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Kraków, Poland

Czepko R.,St. Raphaels Hospital | Cieslicki K.,Warsaw University of Technology
Acta Neurochirurgica | Year: 2016

Background: Only a few reports have been published on the natural history of non-shunted patients suspected of having NPH. The aim of this study is to follow up a group of such cases. Methods: It was possible to follow up 27 patients who had not been qualified for shunting after the primary diagnosis. An assessment of Hakim’s triad was performed, together with an analysis of radiological parameters and the results of lumbar infusion tests (LITs), both on admission and at the later date (on average, after 5.6 months). All parameters were analyzed with respect to periventricular lucency (PVL), atrophy, type of NPH, and the age of the patients. Results: There were no deteriorations and six patients improved. Those who were over 50 and who had no PVL or secondary NPH tended to improve more frequently. Significant improvement of dementia was noted (p = 0.042) in all cases, and in the group of patients without PVL (p = 0.04). The size of the ventricles did not change significantly. The values of the resistance to outflow (R), elastance (E), and ICP remained stable. Conclusions: Analysis of our series revealed that the patients suspected of having NPH who had not been qualified for shunting did not deteriorate, while some of them even improved significantly as far as the level of dementia was concerned. As the CT and LIT parameters remained stable, there were no indications for repeating these examinations, at least within the period of nearly 6 months, which followed the primary diagnosis. © 2016, Springer-Verlag Wien. Source

Miekisiak G.,Specialist Medical Center | Banach M.,St. Raphaels Hospital | Kiwic G.,Regional Specialist Hospital | Kubaszewski L.,Poznan University of Medical Sciences | And 8 more authors.
European Spine Journal | Year: 2014

Purpose: Patient reported outcome measures play an increasingly important role in the outcomes research. The Core Outcome Measures Index (COMI) is a short, multidimensional instrument initially developed for the use by patients with low back pain. This study is an evaluation of a Polish version of COMI adapted for neck pain. Methods: One hundred twenty-three patients complaining of neck pain were enrolled. All of them completed a questionnaire booklet containing COMI-neck, Neck Disability Index and Likert-type questions regarding the frequency of use of pain medications and pain frequency. Ninety-eight patients returned the retest questionnaire. Data quality was also assessed. Assessment of psychometric properties included examination of data quality, construct validity, test-retest reliability and factor analysis. Results: The quality of data was good with no missing answers and a little floor effect. Exploratory factor analysis revealed a single-factor structure. Reliability expressed as intraclass correlation coefficient was 0.88 (95 % CI 0.84-0.92) for the overall COMI score and was generally good for most of individual core items. The minimum detectable change (MDC95%) was 1.97. Conclusion: This version of the COMI-neck is a valid and reliable instrument, with good psychometric properties. It can be recommended for Polish-speaking patients. © 2013 The Author(s). Source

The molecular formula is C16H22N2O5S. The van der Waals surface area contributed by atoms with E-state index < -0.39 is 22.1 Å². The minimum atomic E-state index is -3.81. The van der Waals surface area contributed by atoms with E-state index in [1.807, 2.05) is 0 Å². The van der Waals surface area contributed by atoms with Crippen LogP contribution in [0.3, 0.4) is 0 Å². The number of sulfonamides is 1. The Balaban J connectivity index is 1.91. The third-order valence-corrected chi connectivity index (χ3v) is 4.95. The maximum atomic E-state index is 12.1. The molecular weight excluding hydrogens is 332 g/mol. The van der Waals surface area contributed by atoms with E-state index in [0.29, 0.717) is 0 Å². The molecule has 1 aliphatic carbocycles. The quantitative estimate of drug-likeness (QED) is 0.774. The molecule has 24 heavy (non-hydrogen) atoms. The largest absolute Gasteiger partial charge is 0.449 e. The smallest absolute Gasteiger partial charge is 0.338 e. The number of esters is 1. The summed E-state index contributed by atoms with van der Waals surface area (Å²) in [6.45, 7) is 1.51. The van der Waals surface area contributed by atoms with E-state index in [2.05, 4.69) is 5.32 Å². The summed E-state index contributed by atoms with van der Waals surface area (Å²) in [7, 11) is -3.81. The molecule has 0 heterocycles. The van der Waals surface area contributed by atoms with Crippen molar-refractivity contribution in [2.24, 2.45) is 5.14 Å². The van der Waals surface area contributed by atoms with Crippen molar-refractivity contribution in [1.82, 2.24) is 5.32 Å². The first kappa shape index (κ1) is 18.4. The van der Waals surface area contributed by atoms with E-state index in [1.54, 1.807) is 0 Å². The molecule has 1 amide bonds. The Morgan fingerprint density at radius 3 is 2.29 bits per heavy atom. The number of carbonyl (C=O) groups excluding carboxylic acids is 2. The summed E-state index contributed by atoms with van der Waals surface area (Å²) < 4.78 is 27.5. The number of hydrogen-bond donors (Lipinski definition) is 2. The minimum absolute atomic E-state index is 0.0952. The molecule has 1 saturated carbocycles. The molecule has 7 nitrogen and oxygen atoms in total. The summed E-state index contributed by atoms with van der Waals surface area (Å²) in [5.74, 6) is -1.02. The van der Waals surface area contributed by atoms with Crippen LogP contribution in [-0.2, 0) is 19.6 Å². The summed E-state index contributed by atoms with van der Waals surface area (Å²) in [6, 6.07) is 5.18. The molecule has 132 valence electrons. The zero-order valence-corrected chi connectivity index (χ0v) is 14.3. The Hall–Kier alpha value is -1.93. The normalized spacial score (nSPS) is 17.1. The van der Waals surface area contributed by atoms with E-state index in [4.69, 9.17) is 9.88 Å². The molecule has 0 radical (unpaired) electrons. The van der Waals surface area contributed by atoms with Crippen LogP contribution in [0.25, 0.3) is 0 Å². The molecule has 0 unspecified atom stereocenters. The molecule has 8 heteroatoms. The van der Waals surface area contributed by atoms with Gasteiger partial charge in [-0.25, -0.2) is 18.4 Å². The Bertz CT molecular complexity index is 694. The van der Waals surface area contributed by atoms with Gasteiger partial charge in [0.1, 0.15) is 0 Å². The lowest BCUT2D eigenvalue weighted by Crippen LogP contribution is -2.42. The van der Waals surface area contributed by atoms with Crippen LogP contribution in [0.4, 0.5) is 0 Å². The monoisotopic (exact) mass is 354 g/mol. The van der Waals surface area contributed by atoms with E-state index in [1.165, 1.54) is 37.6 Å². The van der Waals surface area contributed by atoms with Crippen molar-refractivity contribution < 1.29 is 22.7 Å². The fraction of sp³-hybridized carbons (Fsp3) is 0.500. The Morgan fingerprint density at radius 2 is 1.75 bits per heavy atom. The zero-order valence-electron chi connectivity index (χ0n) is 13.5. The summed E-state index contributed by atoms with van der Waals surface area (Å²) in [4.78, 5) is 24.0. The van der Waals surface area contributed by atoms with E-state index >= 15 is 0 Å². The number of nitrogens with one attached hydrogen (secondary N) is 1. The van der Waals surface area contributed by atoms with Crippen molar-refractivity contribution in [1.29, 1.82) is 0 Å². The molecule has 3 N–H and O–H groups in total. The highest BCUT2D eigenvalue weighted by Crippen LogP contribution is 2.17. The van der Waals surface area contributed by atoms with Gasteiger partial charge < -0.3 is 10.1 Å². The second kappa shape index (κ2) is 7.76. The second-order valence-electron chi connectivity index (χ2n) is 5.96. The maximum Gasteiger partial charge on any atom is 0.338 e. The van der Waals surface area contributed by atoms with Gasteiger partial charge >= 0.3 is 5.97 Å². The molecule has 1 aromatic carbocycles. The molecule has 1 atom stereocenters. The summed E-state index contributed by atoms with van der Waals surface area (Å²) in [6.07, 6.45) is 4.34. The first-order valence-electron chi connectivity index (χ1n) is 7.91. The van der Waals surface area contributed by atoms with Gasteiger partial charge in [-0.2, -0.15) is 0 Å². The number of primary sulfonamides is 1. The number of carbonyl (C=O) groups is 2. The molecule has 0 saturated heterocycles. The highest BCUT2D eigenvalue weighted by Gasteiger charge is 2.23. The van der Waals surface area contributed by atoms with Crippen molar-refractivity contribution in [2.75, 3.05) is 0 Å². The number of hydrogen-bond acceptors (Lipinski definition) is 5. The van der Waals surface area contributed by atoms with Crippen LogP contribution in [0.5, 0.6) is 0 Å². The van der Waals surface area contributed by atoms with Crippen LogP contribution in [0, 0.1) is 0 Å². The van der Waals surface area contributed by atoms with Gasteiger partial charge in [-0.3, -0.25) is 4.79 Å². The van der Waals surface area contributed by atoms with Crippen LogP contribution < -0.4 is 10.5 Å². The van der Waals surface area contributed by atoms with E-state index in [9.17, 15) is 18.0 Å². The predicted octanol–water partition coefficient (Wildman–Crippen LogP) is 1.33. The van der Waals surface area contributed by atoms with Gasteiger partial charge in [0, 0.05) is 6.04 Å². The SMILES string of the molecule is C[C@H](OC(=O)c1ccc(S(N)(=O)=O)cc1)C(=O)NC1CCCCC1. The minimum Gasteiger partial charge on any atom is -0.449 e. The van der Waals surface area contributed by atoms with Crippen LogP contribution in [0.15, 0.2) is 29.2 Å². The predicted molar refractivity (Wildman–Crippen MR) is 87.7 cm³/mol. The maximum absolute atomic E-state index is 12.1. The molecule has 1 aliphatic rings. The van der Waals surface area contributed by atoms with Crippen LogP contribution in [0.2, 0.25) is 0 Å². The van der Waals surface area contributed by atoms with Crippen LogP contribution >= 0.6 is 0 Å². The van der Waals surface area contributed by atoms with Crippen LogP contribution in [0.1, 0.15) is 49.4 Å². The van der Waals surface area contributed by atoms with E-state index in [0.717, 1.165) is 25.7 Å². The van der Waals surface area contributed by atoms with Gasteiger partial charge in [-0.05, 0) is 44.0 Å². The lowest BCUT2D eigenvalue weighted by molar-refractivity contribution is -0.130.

Jurczyszyn A.,Jagiellonian University | Czepko R.,St. Raphaels Hospital | Banach M.,St. Raphaels Hospital | Godlewski B.,St. Raphaels Hospital | And 3 more authors.
Advances in Clinical and Experimental Medicine | Year: 2015

Background. In patients with multiple myeloma (MM) there is a high risk of compression fractures of the spine. In the majority of cases, the method of treatment is percutaneous vertebroplasty (PV) or kyphoplasty (PK). The number of studies verifying their efficacy in MM is still relatively small. Objectives. The aim of this study has been to assess medium- and long-term pain relief as well as improvement in the quality of life (QL) after PV in MM cases. Material and Methods. There was a prospective group of 34 MM cases in which a total of 131 vertebral bodies were augmented by means of PV. It was possible to follow up 22 patients who agreed to take part in the assessment. Their level of daily activity and the level of pain were assessed using the Oswestry Back Pain scale and a visual analogue scale (VAS) before PV and at a later date (medium-term follow up was a mean of 10 months after the last operation). Five out of eight cases in which 4.5-5 years had elapsed since the first PV were tested again (long-term follow-up). Results. Relief of pain and improvement of QL, assessed a mean of 10 months after PV, proved to be statistically significant. On the average, pain decreased by 4.7 points as measured on the VAS scale and the average improvement in the QL measured on the Oswestry scale was 27.7%. There were no neurological or general complications. After 4.5-5 years, there has not been any significant change in the level of pain relief or the improvement in the QL in the 5 cases in which long-term assessment was possible. Conclusions. In MM cases, PV is a simple, effective and safe method for the treatment of vertebral infiltration and compression fractures, giving permanent long-term pain relief and concomitant improvement in the QL. © Copyright by Wroclaw Medical University. Source

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